• 2015-FEB: In response to the growing campaign across the U.S. to legalize gay marriage, he said:

    "Homosexuality is an inherent evil, and if a person openly engages in such a practice, that fact alone would render him or her an unfit parent. ... [Homosexuality] is abhorrent, immoral, detestable, a crime against nature, and a violation of the laws of nature." 8

  • 2015: He played a major role in preventing the attainment of marriage equality in Alabama, at least for a while.

  • 2016-SEP: The 10 Commandments monument is now at Coosa Christian School which is located in The Church at Wills Creek in Gadsden, AL.

Sarah Cantey, writing for WIAT-TV in Birmingham AL said:

"Jason Ellen, leading teaching pastor at The Church at Wills Creek, said, 'We don’t have a plaque here that says it’s Judge Roy Moore’s because we look at this as the ten commandments as God’s, but we tell them the story about what the judge used it for and what brought it here.'

School administrators say it’s an excellent teaching tool. Amanda Justus, the administrator at Coosa Christian School said, 'I want them to stand on their beliefs and have a firm foundation in what they believe in. So when they get out into this world with all everyone else’s opinions, that they show compassion for those beliefs, but stand firm in what they believe in'." 9

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Related essays on this site

bullet Developments involving posting of the Ten Commandments:
bullet A detailed analysis of the Ten Commandments
bullet Recent U.S. court rulings on separation of church and state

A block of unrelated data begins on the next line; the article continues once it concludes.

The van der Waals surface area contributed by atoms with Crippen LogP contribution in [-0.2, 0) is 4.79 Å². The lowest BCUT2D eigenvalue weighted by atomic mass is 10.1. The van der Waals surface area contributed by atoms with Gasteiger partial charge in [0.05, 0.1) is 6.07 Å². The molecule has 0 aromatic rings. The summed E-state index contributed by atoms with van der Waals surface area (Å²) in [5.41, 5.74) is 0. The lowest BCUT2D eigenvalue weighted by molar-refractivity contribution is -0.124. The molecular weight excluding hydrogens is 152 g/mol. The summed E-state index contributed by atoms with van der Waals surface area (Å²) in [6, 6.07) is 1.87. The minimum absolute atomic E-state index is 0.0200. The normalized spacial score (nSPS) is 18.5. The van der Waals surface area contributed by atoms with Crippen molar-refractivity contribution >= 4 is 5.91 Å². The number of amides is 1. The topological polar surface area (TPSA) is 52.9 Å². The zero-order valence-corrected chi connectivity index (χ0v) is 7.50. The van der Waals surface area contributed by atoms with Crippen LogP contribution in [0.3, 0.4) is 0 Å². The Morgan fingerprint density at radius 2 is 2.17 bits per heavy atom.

bullet The Istook Constitutional Amendment: 1995-1996
bullet The Istook Constitutional Amendment: 1997-1999
bullet Prayer in the public schools

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References used:

  1. "Ousted Alabama justice seeks return to office; Moore calls his expulsion 'dangerous',", 2004-JAN-8, at:
  2. "Little Support For Abolishing Judicial Commission," Associated Press, 2004-JAN-30, at:
  3. John Mercurio, "Rep. Herseth, Judge Parker ... Mayor Barry?," CNN, 2004-JUN-3, at:
  4. Jannell McGrew, "Moore to move monument," Montgomery Advertiser, 2004-JUL-17, at:
  5. Kyle Wingfield, "Supreme Court rejects Commandments case,", 2004-OCT-04, at:
  6. "Ousted Alabama chief justice to run for governor," Associated Press, 2005-OCT-03, at:
  7. "Roy Moore," Wikipedia, as on 2015-JUN-29, at:
  8. Michelangelo Ignorable, "Meet Alabama Chief Justice Roy Moore, Who Isn't About to Give Up His Anti gay Crusade," Huffington Post, 2015-FEB-09, at:
  9. Sarah Cantey, "10 Commandments monument now located in Gadsden," WIAT-TV, 2016-SEP-29, at:

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Site navigation: Home page > Religious LawsTen Commandments > here

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Copyright 2004 & 2016, by Ontario Consultants on Religious Tolerance
Originally written: 2004-JAN-10
Latest update: 2016-OCT-02
Author: B.A. Robinson